RAC Foundation to pilot new crash investigation and collision analysis methods


Transport policy and research organization the RAC Foundation (RACF) has received almost half a million pounds of UK government funding to pilot new ways of investigating road crashes and analyzing incident data.

The £480,000 (US$632,600) of government funding will be spent on helping selected police forces to recruit additional staff to collect and collate collision data, which will then be analyzed to identify and understand common themes and patterns that result in death and injury on the public highway. The insight could then help shape future policy making. Currently, the priority of police forces is to investigate crashes with the intention of identifying criminal culpability and bringing individuals to account.

In 2016, there were 1,792 reported road deaths in the UK, an increase of 4% compared with 2015, and the highest annual total since 2011. However, there were 44% fewer fatalities in 2016 compared with 2006. In 2016, there were also 24,101 people seriously injured on the country’s roads. The underlying causes for many of these crashes is unknown due to insufficient data for detailed analysis. The RAC Foundation has campaigned for a different approach to crash investigation for many years and has published a number of papers on the subject. The Foundation presents a large amount of independent and authoritative research with which it promotes informed debate and advocates policy in the interest of the motorist.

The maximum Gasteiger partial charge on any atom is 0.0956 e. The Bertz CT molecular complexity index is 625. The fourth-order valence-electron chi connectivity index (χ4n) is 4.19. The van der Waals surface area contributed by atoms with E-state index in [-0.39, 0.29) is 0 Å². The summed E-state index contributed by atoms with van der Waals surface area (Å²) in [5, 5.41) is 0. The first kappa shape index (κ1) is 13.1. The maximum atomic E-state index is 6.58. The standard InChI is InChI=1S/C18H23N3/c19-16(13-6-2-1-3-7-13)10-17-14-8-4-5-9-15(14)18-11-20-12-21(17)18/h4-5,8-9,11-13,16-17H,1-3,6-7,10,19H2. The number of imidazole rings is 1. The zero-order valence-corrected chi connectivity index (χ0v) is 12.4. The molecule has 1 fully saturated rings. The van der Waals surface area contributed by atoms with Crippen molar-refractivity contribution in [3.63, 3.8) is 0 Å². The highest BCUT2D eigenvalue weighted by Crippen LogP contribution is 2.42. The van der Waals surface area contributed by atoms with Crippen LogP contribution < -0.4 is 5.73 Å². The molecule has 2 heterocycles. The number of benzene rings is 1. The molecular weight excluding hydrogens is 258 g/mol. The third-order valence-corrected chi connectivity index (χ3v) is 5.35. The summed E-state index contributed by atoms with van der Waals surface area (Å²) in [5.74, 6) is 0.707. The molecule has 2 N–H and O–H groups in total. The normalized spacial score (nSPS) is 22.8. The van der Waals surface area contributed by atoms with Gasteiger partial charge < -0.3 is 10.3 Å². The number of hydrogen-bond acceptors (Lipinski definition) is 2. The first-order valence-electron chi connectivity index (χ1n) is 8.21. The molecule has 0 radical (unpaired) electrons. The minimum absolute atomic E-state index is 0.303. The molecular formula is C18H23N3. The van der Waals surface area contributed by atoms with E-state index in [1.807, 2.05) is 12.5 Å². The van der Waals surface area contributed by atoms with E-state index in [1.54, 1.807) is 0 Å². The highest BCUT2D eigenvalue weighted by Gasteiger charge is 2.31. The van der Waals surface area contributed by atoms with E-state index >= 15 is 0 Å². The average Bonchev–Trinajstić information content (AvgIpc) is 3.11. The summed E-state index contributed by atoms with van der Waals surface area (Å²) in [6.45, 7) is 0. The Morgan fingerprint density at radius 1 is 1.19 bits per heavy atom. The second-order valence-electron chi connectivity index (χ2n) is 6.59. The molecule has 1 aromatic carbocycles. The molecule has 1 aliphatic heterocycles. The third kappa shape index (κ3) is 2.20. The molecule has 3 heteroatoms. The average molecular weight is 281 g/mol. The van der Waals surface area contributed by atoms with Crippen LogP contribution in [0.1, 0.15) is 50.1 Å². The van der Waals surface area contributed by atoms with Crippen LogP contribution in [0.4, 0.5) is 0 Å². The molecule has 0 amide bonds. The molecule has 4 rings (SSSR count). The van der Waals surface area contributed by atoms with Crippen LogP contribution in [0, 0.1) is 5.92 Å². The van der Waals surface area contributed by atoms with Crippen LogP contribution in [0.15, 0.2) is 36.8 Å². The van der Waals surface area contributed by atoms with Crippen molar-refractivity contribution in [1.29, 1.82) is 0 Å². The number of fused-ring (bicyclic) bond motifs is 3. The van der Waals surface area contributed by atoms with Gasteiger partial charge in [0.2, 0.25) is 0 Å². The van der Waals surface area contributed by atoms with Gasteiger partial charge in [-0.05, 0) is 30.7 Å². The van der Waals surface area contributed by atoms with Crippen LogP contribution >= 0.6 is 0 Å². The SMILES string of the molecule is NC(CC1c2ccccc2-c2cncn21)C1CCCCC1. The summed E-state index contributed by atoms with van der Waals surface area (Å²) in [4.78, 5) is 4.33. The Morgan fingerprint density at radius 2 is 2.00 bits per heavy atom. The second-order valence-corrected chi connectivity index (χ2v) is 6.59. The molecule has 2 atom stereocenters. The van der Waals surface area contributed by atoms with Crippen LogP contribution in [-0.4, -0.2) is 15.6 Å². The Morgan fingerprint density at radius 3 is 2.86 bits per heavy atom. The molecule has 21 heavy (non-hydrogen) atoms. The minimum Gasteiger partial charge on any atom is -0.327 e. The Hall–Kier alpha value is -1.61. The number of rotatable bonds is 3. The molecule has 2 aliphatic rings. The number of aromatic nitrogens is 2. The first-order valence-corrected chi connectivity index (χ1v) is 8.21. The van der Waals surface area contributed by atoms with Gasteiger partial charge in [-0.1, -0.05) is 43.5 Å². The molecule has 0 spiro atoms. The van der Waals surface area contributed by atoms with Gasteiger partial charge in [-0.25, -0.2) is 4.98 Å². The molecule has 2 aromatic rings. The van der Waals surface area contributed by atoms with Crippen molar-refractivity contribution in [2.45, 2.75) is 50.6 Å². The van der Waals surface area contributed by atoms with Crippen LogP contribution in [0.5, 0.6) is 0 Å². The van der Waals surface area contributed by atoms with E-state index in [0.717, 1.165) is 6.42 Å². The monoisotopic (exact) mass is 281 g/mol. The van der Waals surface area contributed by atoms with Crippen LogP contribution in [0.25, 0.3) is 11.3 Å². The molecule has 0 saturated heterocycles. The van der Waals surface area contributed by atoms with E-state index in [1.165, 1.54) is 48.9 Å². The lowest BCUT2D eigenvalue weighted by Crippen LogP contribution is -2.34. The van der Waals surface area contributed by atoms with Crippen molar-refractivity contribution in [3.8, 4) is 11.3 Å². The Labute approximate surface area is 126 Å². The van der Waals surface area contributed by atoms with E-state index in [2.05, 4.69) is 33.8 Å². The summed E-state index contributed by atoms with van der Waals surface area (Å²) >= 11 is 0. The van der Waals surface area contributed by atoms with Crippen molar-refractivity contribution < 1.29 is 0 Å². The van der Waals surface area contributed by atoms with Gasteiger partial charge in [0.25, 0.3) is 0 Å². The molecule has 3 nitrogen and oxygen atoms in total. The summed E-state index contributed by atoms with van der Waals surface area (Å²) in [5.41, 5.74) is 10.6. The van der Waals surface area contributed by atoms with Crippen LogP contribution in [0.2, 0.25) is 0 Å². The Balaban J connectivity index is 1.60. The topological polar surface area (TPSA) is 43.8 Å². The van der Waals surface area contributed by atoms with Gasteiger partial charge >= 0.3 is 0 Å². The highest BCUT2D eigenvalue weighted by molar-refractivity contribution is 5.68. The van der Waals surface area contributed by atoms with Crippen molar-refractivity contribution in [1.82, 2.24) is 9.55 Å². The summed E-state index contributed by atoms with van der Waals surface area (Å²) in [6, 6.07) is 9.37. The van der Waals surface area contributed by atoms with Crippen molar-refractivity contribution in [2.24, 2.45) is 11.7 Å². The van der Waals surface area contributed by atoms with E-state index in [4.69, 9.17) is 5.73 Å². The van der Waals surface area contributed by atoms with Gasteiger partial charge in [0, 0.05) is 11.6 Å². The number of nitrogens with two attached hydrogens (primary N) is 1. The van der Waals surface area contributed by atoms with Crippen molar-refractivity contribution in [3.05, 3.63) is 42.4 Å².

“We are keen to seize the opportunity to work with the Department for Transport (DfT), the police and others to explore the scope for learning more about the causes of the road crashes that continue to blight, and curtail, so many lives, in particular to establish the practicalities, costs and full benefits of tackling and pre-empting them more effectively, commented Steve Gooding, director of the RAC Foundation. “This project is aimed at testing whether there is value to be gained from taking a different, systematic, national approach to the analysis of road crash data, drawing on the best practice of the Accident Investigation Branches (AIB) for rail, maritime and aviation.”

Gooding continued, “However, roads are very different to other modes; sadly the numbers involved mean that detailed investigation of every single crash on the road network would be impractical. The shape of each of the existing AIBs is tailored to the relevant sector, which tends to be an established industry with a ‘closed network’, whereas on roads, we are dealing with millions of individual drivers making tens of millions of trips daily; so simply replicating any of those existing models will not work. We will work alongside the DfT, Highways England, DVSA and the police to gather learning that will help inform government’s long-term strategy for road safety.”

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Tom has edited Traffic Technology International (TTi) magazine and its Traffic Technology Today website since May 2014. During his time at the title, he has interviewed some of the top transportation chiefs at public agencies around the world as well as CEOs of leading multinationals and ground-breaking start-ups. Tom's earlier career saw him working on some the UK's leading consumer magazine titles. He has a law degree from the London School of Economics (LSE).